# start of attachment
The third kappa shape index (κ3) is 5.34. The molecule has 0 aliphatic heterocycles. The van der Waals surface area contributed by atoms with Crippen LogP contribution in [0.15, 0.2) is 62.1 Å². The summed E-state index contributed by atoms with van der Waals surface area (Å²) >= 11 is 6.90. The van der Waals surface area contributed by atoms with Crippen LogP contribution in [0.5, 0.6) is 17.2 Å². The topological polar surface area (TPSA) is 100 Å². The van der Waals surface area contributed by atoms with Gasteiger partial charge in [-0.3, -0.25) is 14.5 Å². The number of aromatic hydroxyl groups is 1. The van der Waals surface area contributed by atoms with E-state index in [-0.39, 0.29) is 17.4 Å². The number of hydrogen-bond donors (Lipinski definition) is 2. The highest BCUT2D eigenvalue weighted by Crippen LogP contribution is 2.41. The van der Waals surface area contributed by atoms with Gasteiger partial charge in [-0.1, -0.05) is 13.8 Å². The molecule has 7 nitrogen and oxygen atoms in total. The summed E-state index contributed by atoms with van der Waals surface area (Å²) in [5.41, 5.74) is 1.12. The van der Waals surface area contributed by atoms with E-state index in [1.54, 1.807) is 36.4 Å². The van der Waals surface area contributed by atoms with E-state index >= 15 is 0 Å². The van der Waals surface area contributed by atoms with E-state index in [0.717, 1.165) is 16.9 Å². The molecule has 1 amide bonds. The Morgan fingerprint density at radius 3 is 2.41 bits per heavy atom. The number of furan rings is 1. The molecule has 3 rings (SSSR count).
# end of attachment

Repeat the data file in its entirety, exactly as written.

The third kappa shape index (κ3) is 5.34. The molecule has 0 aliphatic heterocycles. The van der Waals surface area contributed by atoms with Crippen LogP contribution in [0.15, 0.2) is 62.1 Å². The summed E-state index contributed by atoms with van der Waals surface area (Å²) >= 11 is 6.90. The van der Waals surface area contributed by atoms with Crippen LogP contribution in [0.5, 0.6) is 17.2 Å². The topological polar surface area (TPSA) is 100 Å². The van der Waals surface area contributed by atoms with Gasteiger partial charge in [-0.3, -0.25) is 14.5 Å². The number of aromatic hydroxyl groups is 1. The van der Waals surface area contributed by atoms with E-state index in [-0.39, 0.29) is 17.4 Å². The number of hydrogen-bond donors (Lipinski definition) is 2. The highest BCUT2D eigenvalue weighted by Crippen LogP contribution is 2.41. The van der Waals surface area contributed by atoms with Gasteiger partial charge in [-0.1, -0.05) is 13.8 Å². The molecule has 7 nitrogen and oxygen atoms in total. The summed E-state index contributed by atoms with van der Waals surface area (Å²) in [5.41, 5.74) is 1.12. The van der Waals surface area contributed by atoms with E-state index in [1.54, 1.807) is 36.4 Å². The van der Waals surface area contributed by atoms with E-state index >= 15 is 0 Å². The van der Waals surface area contributed by atoms with E-state index in [0.717, 1.165) is 16.9 Å². The molecule has 1 amide bonds. The Morgan fingerprint density at radius 3 is 2.41 bits per heavy atom. The number of furan rings is 1. The molecule has 3 rings (SSSR count).